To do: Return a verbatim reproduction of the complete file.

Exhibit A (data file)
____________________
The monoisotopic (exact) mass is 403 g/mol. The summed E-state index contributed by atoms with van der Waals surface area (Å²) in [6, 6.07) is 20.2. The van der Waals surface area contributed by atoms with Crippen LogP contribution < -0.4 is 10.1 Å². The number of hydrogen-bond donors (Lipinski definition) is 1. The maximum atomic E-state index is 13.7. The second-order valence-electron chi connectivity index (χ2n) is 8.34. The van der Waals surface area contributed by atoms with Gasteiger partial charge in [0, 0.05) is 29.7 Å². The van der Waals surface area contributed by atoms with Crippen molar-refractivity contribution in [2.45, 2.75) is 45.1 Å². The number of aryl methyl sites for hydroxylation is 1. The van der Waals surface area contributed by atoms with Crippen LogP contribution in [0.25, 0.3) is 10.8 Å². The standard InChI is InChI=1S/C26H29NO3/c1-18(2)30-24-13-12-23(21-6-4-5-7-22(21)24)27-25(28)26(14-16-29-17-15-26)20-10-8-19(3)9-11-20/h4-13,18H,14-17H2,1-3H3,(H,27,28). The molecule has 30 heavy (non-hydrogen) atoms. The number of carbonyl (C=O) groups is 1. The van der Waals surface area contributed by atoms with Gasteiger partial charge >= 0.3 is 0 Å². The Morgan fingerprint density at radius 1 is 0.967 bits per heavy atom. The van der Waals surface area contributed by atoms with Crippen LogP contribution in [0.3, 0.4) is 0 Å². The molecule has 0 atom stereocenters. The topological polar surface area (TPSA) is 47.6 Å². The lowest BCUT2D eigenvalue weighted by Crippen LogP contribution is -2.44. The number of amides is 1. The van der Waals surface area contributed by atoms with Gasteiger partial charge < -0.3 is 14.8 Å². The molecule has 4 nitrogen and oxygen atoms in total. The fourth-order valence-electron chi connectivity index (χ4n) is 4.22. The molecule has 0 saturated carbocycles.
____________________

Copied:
The monoisotopic (exact) mass is 403 g/mol. The summed E-state index contributed by atoms with van der Waals surface area (Å²) in [6, 6.07) is 20.2. The van der Waals surface area contributed by atoms with Crippen LogP contribution < -0.4 is 10.1 Å². The number of hydrogen-bond donors (Lipinski definition) is 1. The maximum atomic E-state index is 13.7. The second-order valence-electron chi connectivity index (χ2n) is 8.34. The van der Waals surface area contributed by atoms with Gasteiger partial charge in [0, 0.05) is 29.7 Å². The van der Waals surface area contributed by atoms with Crippen molar-refractivity contribution in [2.45, 2.75) is 45.1 Å². The number of aryl methyl sites for hydroxylation is 1. The van der Waals surface area contributed by atoms with Crippen LogP contribution in [0.25, 0.3) is 10.8 Å². The standard InChI is InChI=1S/C26H29NO3/c1-18(2)30-24-13-12-23(21-6-4-5-7-22(21)24)27-25(28)26(14-16-29-17-15-26)20-10-8-19(3)9-11-20/h4-13,18H,14-17H2,1-3H3,(H,27,28). The molecule has 30 heavy (non-hydrogen) atoms. The number of carbonyl (C=O) groups is 1. The van der Waals surface area contributed by atoms with Gasteiger partial charge >= 0.3 is 0 Å². The Morgan fingerprint density at radius 1 is 0.967 bits per heavy atom. The van der Waals surface area contributed by atoms with Crippen LogP contribution in [0.3, 0.4) is 0 Å². The molecule has 0 atom stereocenters. The topological polar surface area (TPSA) is 47.6 Å². The lowest BCUT2D eigenvalue weighted by Crippen LogP contribution is -2.44. The number of amides is 1. The van der Waals surface area contributed by atoms with Gasteiger partial charge < -0.3 is 14.8 Å². The molecule has 4 nitrogen and oxygen atoms in total. The fourth-order valence-electron chi connectivity index (χ4n) is 4.22. The molecule has 0 saturated carbocycles.